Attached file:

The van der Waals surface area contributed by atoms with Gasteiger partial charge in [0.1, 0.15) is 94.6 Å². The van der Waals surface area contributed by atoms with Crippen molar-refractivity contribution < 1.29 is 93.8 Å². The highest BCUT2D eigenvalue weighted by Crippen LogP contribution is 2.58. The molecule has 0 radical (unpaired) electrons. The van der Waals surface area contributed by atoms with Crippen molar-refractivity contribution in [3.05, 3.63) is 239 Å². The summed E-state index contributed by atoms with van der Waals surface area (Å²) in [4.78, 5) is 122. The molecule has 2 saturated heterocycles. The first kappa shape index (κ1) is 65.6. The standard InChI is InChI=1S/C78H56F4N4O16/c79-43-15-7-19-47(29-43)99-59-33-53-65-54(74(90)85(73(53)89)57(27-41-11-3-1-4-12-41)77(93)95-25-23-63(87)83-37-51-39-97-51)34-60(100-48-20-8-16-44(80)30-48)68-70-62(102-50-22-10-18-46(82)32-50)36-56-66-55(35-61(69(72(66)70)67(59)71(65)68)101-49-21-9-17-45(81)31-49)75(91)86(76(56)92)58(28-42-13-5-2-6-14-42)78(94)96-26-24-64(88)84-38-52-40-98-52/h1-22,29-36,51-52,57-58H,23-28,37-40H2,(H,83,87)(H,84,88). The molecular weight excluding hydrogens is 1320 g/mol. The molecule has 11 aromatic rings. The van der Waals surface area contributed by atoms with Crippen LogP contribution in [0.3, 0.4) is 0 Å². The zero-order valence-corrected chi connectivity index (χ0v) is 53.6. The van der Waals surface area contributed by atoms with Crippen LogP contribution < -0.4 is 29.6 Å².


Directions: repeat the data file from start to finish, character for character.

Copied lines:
The van der Waals surface area contributed by atoms with Gasteiger partial charge in [0.1, 0.15) is 94.6 Å². The van der Waals surface area contributed by atoms with Crippen molar-refractivity contribution < 1.29 is 93.8 Å². The highest BCUT2D eigenvalue weighted by Crippen LogP contribution is 2.58. The molecule has 0 radical (unpaired) electrons. The van der Waals surface area contributed by atoms with Crippen molar-refractivity contribution in [3.05, 3.63) is 239 Å². The summed E-state index contributed by atoms with van der Waals surface area (Å²) in [4.78, 5) is 122. The molecule has 2 saturated heterocycles. The first kappa shape index (κ1) is 65.6. The standard InChI is InChI=1S/C78H56F4N4O16/c79-43-15-7-19-47(29-43)99-59-33-53-65-54(74(90)85(73(53)89)57(27-41-11-3-1-4-12-41)77(93)95-25-23-63(87)83-37-51-39-97-51)34-60(100-48-20-8-16-44(80)30-48)68-70-62(102-50-22-10-18-46(82)32-50)36-56-66-55(35-61(69(72(66)70)67(59)71(65)68)101-49-21-9-17-45(81)31-49)75(91)86(76(56)92)58(28-42-13-5-2-6-14-42)78(94)96-26-24-64(88)84-38-52-40-98-52/h1-22,29-36,51-52,57-58H,23-28,37-40H2,(H,83,87)(H,84,88). The molecular weight excluding hydrogens is 1320 g/mol. The molecule has 11 aromatic rings. The van der Waals surface area contributed by atoms with Crippen LogP contribution in [0.3, 0.4) is 0 Å². The zero-order valence-corrected chi connectivity index (χ0v) is 53.6. The van der Waals surface area contributed by atoms with Crippen LogP contribution < -0.4 is 29.6 Å².